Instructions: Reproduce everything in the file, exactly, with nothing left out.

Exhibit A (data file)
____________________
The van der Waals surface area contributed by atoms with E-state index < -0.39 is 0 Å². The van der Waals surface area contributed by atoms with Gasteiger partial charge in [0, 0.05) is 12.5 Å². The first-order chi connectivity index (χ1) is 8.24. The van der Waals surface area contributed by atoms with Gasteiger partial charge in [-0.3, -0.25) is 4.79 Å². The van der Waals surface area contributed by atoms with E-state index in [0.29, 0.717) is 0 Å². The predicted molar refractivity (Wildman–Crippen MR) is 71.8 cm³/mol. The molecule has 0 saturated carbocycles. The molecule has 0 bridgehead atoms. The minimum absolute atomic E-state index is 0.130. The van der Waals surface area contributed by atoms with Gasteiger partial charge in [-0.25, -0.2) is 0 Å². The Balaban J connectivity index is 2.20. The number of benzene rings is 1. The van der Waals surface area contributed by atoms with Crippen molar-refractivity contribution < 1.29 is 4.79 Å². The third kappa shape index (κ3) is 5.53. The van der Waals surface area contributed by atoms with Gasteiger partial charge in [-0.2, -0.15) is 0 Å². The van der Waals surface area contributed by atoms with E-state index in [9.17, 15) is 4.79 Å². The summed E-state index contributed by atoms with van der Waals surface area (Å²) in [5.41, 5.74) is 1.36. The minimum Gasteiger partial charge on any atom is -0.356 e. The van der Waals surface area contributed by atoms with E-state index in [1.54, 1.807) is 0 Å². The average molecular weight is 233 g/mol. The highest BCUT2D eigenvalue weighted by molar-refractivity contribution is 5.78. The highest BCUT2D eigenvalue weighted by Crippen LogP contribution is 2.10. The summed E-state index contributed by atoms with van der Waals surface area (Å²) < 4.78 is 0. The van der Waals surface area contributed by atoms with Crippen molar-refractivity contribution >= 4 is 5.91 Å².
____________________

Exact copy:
The van der Waals surface area contributed by atoms with E-state index < -0.39 is 0 Å². The van der Waals surface area contributed by atoms with Gasteiger partial charge in [0, 0.05) is 12.5 Å². The first-order chi connectivity index (χ1) is 8.24. The van der Waals surface area contributed by atoms with Gasteiger partial charge in [-0.3, -0.25) is 4.79 Å². The van der Waals surface area contributed by atoms with E-state index in [0.29, 0.717) is 0 Å². The predicted molar refractivity (Wildman–Crippen MR) is 71.8 cm³/mol. The molecule has 0 saturated carbocycles. The molecule has 0 bridgehead atoms. The minimum absolute atomic E-state index is 0.130. The van der Waals surface area contributed by atoms with Gasteiger partial charge in [-0.25, -0.2) is 0 Å². The Balaban J connectivity index is 2.20. The number of benzene rings is 1. The van der Waals surface area contributed by atoms with Crippen molar-refractivity contribution < 1.29 is 4.79 Å². The third kappa shape index (κ3) is 5.53. The van der Waals surface area contributed by atoms with Gasteiger partial charge in [-0.2, -0.15) is 0 Å². The van der Waals surface area contributed by atoms with E-state index in [9.17, 15) is 4.79 Å². The summed E-state index contributed by atoms with van der Waals surface area (Å²) in [5.41, 5.74) is 1.36. The minimum Gasteiger partial charge on any atom is -0.356 e. The van der Waals surface area contributed by atoms with E-state index in [1.54, 1.807) is 0 Å². The average molecular weight is 233 g/mol. The highest BCUT2D eigenvalue weighted by molar-refractivity contribution is 5.78. The highest BCUT2D eigenvalue weighted by Crippen LogP contribution is 2.10. The summed E-state index contributed by atoms with van der Waals surface area (Å²) < 4.78 is 0. The van der Waals surface area contributed by atoms with Crippen molar-refractivity contribution >= 4 is 5.91 Å².